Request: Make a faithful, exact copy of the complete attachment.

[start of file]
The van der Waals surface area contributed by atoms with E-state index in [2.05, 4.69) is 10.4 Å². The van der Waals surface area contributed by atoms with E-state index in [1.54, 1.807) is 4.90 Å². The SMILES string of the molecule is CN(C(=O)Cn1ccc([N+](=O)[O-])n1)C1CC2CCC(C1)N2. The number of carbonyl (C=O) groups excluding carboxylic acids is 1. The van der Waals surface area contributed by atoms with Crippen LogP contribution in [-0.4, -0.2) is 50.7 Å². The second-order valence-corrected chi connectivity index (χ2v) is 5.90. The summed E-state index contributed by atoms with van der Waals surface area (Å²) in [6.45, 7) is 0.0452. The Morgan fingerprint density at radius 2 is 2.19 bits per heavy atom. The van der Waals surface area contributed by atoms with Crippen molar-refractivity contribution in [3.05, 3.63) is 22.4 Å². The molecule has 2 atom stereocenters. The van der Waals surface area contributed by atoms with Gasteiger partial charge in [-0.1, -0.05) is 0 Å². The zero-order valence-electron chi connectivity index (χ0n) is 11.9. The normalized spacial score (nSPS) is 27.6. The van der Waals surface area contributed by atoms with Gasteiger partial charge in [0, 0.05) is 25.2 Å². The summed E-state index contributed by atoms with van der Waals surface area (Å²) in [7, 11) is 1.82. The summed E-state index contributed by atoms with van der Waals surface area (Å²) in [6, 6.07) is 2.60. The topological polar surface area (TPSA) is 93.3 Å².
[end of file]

The van der Waals surface area contributed by atoms with E-state index in [2.05, 4.69) is 10.4 Å². The van der Waals surface area contributed by atoms with E-state index in [1.54, 1.807) is 4.90 Å². The SMILES string of the molecule is CN(C(=O)Cn1ccc([N+](=O)[O-])n1)C1CC2CCC(C1)N2. The number of carbonyl (C=O) groups excluding carboxylic acids is 1. The van der Waals surface area contributed by atoms with Crippen LogP contribution in [-0.4, -0.2) is 50.7 Å². The second-order valence-corrected chi connectivity index (χ2v) is 5.90. The summed E-state index contributed by atoms with van der Waals surface area (Å²) in [6.45, 7) is 0.0452. The Morgan fingerprint density at radius 2 is 2.19 bits per heavy atom. The van der Waals surface area contributed by atoms with Crippen molar-refractivity contribution in [3.05, 3.63) is 22.4 Å². The molecule has 2 atom stereocenters. The van der Waals surface area contributed by atoms with Gasteiger partial charge in [-0.1, -0.05) is 0 Å². The zero-order valence-electron chi connectivity index (χ0n) is 11.9. The normalized spacial score (nSPS) is 27.6. The van der Waals surface area contributed by atoms with Gasteiger partial charge in [0, 0.05) is 25.2 Å². The summed E-state index contributed by atoms with van der Waals surface area (Å²) in [7, 11) is 1.82. The summed E-state index contributed by atoms with van der Waals surface area (Å²) in [6, 6.07) is 2.60. The topological polar surface area (TPSA) is 93.3 Å².